Few people get excited about paying more tax. On the other hand, it may be helpful to have a variety of options when clients are making payments for the taxes they owe.
As in the pre-Internet days, a client can send a cheque by mail to CRA, or hand deliver it to his local financial institution. Either way, a personalized remittance voucher must accompany the cheque. It can be ordered by phone or online from CRA.
But if he’s capable of ordering a remittance voucher online—which requires him or his designated representative to navigate the My Account or Quick Access gateway on CRA’s website—then he may find it more convenient to use one of the online payment methods.
Standing online payment methods
None of the following methods require a remittance voucher.
Most financial institutions include CRA as a payee in their online banking/billing system. Here’s the process.
- The client should log into his online banking account and go to the bill payment section.
- Then, he should click on “Add a payee.” Tell your client to search the list of payees for “CRA (revenue)-(2013)-tax owing,” or something similar. This ensures the payment makes it there, and is applied to the correct purpose (instead of used against a past due amount or current installments, for example).
- The bank will ask for a biller identification number. He should input his social insurance number.
- The client can now add CRA as a payee on his account.
Alternatively, he can pay CRA directly by registering and logging into the My Payment service on CRA’s website. It’s like using a debit card online through Interac, so the money will actually have to be in your client’s bank account for it to be processed. Currently, only four banks participate in this program: BMO, RBC, TD and Scotiabank.
Scotiabank is the lone institution designated by CRA to receive payments on its behalf from non-residents, whether by online payment or wire transfer. Canadian residents can’t use wire transfers.
PAD your payment
The latest addition to payment options is pre-authorized debit, or PAD, available through the My Account service. Once logged in, tell clients to look for the bright red “new” flag in the left margin to create a new PAD agreement. It will take five business days to process, so make sure clients don’t leave it to the last minute. Through PAD, the client can make a single payment, or a series, for items including income tax, and child and family benefit repayments.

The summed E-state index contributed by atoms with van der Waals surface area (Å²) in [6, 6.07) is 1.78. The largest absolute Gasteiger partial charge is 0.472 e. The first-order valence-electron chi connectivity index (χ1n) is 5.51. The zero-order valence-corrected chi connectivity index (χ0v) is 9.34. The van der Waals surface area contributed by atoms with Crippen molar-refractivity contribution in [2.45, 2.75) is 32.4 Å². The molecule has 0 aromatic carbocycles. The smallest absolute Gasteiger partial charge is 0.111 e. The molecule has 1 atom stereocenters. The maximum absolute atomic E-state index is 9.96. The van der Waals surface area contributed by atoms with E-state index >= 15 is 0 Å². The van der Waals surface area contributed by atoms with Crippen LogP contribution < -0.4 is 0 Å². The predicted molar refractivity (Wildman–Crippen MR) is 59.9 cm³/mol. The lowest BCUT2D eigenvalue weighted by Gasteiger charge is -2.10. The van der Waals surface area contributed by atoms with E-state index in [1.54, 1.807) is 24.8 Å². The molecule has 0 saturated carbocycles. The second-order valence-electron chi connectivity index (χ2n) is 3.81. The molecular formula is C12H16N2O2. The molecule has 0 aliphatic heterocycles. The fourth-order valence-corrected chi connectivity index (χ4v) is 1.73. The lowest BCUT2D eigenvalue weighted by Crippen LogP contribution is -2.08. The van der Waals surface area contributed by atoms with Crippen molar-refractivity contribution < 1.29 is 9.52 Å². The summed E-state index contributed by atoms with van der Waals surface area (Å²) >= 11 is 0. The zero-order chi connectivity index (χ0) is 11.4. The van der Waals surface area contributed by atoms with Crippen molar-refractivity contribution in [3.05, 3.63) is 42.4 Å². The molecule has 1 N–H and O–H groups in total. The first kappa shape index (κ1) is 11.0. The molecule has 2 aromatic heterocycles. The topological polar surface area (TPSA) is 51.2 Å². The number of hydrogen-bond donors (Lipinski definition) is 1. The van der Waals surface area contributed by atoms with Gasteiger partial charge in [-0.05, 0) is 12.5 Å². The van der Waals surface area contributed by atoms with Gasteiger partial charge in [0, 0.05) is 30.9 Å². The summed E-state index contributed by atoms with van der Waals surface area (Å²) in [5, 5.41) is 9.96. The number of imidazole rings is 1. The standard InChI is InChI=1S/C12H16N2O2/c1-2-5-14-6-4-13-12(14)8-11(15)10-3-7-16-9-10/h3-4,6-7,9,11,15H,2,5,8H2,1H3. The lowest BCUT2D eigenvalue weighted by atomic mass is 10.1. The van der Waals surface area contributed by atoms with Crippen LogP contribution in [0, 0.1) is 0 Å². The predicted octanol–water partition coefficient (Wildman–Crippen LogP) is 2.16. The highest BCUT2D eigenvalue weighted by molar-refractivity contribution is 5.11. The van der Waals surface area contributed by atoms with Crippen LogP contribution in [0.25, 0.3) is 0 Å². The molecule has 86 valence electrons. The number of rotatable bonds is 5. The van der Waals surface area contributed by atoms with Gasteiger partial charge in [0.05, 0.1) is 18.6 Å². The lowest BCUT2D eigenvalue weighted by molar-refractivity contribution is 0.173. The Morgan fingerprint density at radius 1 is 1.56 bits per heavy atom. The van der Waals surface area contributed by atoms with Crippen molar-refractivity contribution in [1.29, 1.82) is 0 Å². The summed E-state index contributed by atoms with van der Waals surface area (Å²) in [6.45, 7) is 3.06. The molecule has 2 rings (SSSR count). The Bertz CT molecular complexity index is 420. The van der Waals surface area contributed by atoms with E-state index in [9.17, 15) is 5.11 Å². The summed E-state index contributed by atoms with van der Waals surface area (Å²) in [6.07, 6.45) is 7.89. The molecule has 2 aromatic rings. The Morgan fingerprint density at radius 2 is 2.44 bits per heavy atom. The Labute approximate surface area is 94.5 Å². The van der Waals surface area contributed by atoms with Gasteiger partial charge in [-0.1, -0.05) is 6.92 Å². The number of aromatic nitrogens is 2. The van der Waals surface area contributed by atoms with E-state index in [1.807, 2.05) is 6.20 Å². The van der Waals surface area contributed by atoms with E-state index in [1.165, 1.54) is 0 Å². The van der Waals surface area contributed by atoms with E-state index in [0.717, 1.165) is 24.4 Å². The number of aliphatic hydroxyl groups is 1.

In fact, he can file his tax return early and authorize a PAD in time for April 30—even if his tax return is processed later, no interest will be charged and the withdrawal will be processed on the
And if he feels this leaves him a bit too exposed to online fraud, he can rest assured. CRA only takes payments for the purposes and amounts as per his instructions. And all information is private.
If debit, why not credit?
CRA does not accept credit card payments directly. It does, however, allow credit card payments through third-party service providers.
While there are many third-party providers that send payment and remittance details online to CRA (e.g., source deductions taken by payroll managers), the only registered company that accepts credit card payments is Plastiq.
Of course, clients will pay a nominal fee (about 2%) to any third-party provider for this service. Also, if your client uses a third-party provider, it can take four to five business days for the payment to make it to CRA. So tell him to familiarize himself with his service terms so that the payment is in by the due date, or else he may face penalties.
Originally published in Advisor's Edge Report
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